Junior developers hate mandatory code reviews.
Between the nitpicking from your more senior peers, the lack of actionable feedback, and the list of inexplicable (but necessary) todos, there’s not much to like. It’s not that junior developers don’t see the value in code reviews. The format and structure is typically misaligned with the needs of the junior developer.
But junior devs don’t need to tolerate this misalignment.
Code reviews are only as painful as you allow them to be
If you’re frustrated with code reviews, it’s probably because you’re following someone else’s format.
When you let someone else dictate the process of reviewing your work, you’re subject to their wants and needs. But if we flip that around, and come prepared with an agenda, now the code review is about US not THEM. And I know what you’re thinking, “but we have a process for code reviews and I can’t change it!”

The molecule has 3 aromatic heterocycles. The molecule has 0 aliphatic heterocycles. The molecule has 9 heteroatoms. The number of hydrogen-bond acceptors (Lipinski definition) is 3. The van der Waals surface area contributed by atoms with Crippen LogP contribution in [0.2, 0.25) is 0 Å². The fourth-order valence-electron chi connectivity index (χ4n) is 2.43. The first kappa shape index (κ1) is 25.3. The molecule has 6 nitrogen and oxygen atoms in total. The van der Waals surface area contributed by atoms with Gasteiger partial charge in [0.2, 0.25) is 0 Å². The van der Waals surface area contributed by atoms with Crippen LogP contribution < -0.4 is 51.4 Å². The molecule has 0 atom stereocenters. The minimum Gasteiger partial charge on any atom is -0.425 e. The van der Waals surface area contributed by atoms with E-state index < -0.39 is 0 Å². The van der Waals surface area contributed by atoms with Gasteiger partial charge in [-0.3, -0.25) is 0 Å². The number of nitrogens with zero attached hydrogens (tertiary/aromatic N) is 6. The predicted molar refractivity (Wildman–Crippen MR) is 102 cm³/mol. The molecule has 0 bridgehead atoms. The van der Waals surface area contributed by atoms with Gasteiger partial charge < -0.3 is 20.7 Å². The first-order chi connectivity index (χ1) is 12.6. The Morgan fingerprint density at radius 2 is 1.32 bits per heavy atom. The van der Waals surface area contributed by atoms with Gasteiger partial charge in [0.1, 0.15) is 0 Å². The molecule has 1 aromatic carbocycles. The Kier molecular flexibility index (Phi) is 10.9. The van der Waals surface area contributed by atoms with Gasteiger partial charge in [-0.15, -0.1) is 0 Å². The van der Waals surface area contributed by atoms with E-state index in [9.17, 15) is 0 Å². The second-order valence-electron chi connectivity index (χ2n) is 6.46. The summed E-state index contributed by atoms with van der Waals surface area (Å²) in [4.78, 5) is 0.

But you can still follow the defined process, you’re just making some additions.
Come prepared with an agenda to make the best of your next code review
With a little upfront prep work on your part, you can make your next code review helpful instead of painful.
In addition to the standard code review procedure you already have, prepare an agenda with the following questions:
- On an aspect that went well – “Will you help me understand how I could have made this even better?”
- On any issues that you found – “Will you help me understand how I could have identified these earlier?”
- On something you found confusing – “Will you suggest some resources that do a good job explaining this?”
- On a decision you are unsure of – “Will you tell me how you would have approached picking A or B here?”
- On any suggested changes – “Will you help me understand why that is a better approach?”
By taking a more active role in your next code review, you’ll learn more, avoid repeated mistakes, and start finding opportunities to advance your career.